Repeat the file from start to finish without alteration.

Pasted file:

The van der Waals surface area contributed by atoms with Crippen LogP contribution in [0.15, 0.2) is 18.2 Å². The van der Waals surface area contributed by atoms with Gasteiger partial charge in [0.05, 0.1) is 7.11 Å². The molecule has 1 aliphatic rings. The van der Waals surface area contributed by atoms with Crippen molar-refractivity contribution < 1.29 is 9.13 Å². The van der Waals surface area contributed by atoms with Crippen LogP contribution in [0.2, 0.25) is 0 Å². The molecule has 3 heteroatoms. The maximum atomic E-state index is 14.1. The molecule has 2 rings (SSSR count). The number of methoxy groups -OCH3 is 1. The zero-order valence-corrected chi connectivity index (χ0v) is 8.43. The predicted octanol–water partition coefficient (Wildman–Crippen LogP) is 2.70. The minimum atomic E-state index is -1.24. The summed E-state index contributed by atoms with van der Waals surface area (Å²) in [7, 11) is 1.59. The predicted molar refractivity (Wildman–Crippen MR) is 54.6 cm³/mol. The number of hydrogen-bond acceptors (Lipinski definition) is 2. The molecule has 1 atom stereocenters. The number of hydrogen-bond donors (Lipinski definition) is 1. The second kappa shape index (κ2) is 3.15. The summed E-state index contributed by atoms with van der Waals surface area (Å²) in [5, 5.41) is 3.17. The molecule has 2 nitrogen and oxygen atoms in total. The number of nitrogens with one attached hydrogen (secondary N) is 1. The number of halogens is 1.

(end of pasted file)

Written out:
The van der Waals surface area contributed by atoms with Crippen LogP contribution in [0.15, 0.2) is 18.2 Å². The van der Waals surface area contributed by atoms with Gasteiger partial charge in [0.05, 0.1) is 7.11 Å². The molecule has 1 aliphatic rings. The van der Waals surface area contributed by atoms with Crippen molar-refractivity contribution < 1.29 is 9.13 Å². The van der Waals surface area contributed by atoms with Crippen LogP contribution in [0.2, 0.25) is 0 Å². The molecule has 3 heteroatoms. The maximum atomic E-state index is 14.1. The molecule has 2 rings (SSSR count). The number of methoxy groups -OCH3 is 1. The zero-order valence-corrected chi connectivity index (χ0v) is 8.43. The predicted octanol–water partition coefficient (Wildman–Crippen LogP) is 2.70. The minimum atomic E-state index is -1.24. The summed E-state index contributed by atoms with van der Waals surface area (Å²) in [7, 11) is 1.59. The predicted molar refractivity (Wildman–Crippen MR) is 54.6 cm³/mol. The number of hydrogen-bond acceptors (Lipinski definition) is 2. The molecule has 1 atom stereocenters. The number of hydrogen-bond donors (Lipinski definition) is 1. The second kappa shape index (κ2) is 3.15. The summed E-state index contributed by atoms with van der Waals surface area (Å²) in [5, 5.41) is 3.17. The molecule has 2 nitrogen and oxygen atoms in total. The number of nitrogens with one attached hydrogen (secondary N) is 1. The number of halogens is 1.